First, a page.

Under Bergeron’s leadership and previous captains, including Zdeno Chara, the Bruins emphasized a team-first culture.
With Bergeron’s impending return and Montgomery at the helm, the Bruins’ “we culture” continues with a coach who stresses communicating via a two-way street.
“I think you have to listen, and I prefer to listen before I speak. And then I turn it into what is best for the team after I listen to suggestions or ideas,” Montgomery said. “We’re always going to be in this together. It’s going to be a ‘we culture.'”
The ‘we culture’ may bring another round of initial success. But the Bruins’ long-term direction remains in flux.
Charlie Jacobs defended Sweeney and Neely’s decision to fire Cassidy
Indeed, the Bruins developed a consistent string of success with Neely’s arrival to the front office before the 2007-08 season. Under Neely’s watch, the team made the playoffs in all but two seasons and hoisted the Cup in 2011.
The Bruins made a couple more appearances in the Stanley Cup Final in 2013 and 2019. Yet, they’ve stagnated in the three seasons following their disheartening Game 7 loss to the St. Louis Blues 37 months ago.
The Tampa Bay Lightning ended the Bruins’ season inside the Toronto playoff bubble in 2020. The New York Islanders handed Boston another second-round loss a year later. Another early exit, this time a first-round setback at the hands of the Carolina Hurricanes, prompted Sweeney to remove Cassidy and replace him with Montgomery.
Citing Boston’s record over the past decade, Charlie Jacobs defended Neely and Sweeney’s decision to switch bench bosses.
“The Boston Bruins have been to the Stanley Cup Final three times in eleven years during Cam Neely’s tenure. And I want to say we have somewhere around a .600-plus winning percentage under our general manager’s tenure,” Jacobs said.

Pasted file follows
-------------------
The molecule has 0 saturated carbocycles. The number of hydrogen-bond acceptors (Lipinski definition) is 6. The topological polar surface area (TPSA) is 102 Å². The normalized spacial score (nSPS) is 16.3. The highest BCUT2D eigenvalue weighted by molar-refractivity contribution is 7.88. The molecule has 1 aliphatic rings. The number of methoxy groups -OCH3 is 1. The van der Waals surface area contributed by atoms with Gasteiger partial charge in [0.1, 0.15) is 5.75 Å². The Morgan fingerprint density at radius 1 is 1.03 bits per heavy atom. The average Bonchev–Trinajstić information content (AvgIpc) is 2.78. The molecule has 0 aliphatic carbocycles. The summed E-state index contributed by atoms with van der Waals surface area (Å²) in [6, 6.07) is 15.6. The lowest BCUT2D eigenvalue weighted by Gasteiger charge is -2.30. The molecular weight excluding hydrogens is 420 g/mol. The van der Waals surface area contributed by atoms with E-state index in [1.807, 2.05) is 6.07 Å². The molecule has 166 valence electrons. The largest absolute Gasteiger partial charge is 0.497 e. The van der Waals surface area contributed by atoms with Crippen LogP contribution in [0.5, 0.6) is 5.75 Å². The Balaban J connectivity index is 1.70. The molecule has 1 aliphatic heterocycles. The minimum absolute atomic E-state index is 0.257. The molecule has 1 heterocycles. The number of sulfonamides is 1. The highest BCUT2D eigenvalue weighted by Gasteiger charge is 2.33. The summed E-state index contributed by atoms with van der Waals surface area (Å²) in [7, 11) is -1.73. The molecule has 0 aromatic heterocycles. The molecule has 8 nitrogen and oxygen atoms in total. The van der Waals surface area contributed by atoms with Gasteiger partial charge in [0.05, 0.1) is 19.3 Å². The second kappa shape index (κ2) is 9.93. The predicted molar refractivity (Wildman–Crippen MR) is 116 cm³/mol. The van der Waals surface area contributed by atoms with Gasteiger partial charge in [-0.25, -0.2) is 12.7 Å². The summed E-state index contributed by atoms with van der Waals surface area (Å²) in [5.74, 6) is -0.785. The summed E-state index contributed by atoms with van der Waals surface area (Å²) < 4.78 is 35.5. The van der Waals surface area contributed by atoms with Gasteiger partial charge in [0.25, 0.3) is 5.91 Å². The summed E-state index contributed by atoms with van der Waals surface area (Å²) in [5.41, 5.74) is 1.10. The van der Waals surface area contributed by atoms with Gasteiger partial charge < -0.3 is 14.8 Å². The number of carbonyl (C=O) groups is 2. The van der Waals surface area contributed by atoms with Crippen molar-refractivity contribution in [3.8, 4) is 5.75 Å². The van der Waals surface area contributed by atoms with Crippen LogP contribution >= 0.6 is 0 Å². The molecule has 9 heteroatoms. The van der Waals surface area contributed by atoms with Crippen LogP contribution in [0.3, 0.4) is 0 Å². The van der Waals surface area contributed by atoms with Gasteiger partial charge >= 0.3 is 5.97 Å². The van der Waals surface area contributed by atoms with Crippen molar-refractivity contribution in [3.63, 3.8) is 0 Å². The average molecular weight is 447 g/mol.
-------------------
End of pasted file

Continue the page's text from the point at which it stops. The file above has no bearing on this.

“The head coach is the responsibility of the general manager, in our opinion, and it has to be accountable for that. And likewise, the President is accountable to the general manager. So if they come to us and they say, ‘Hey, listen, I think this might be in the best interest,’ we’re of course going to follow their lead. They’re empowered to make those decisions. It’s not our job to interfere with them, but to rather empower them to make those type of decisions and support them.”
The younger Jacobs made it clear: the buck stops with Neely and Sweeney. And the organization doesn’t appear interested in rebuilding anytime soon.
Yet, the Bruins can’t afford to languish longer with first and second-round exits. They’ll need to show progress rather quickly to remain in the league’s upper echelon. And they’re all hoping Montgomery can bring them back to the NHL’s promised land.
Tim Rosenthal serves as the Managing Editor of Bruins Daily. He started contributing videos to the site in 2010 before fully coming on board during the Bruins' Stanley Cup run in 2011. His bylines over the last decade have been featured on Boston.com, FoxSports.com, College Hockey News, Patch and Inside Hockey. You can follow Tim on Twitter @_TimRosenthal.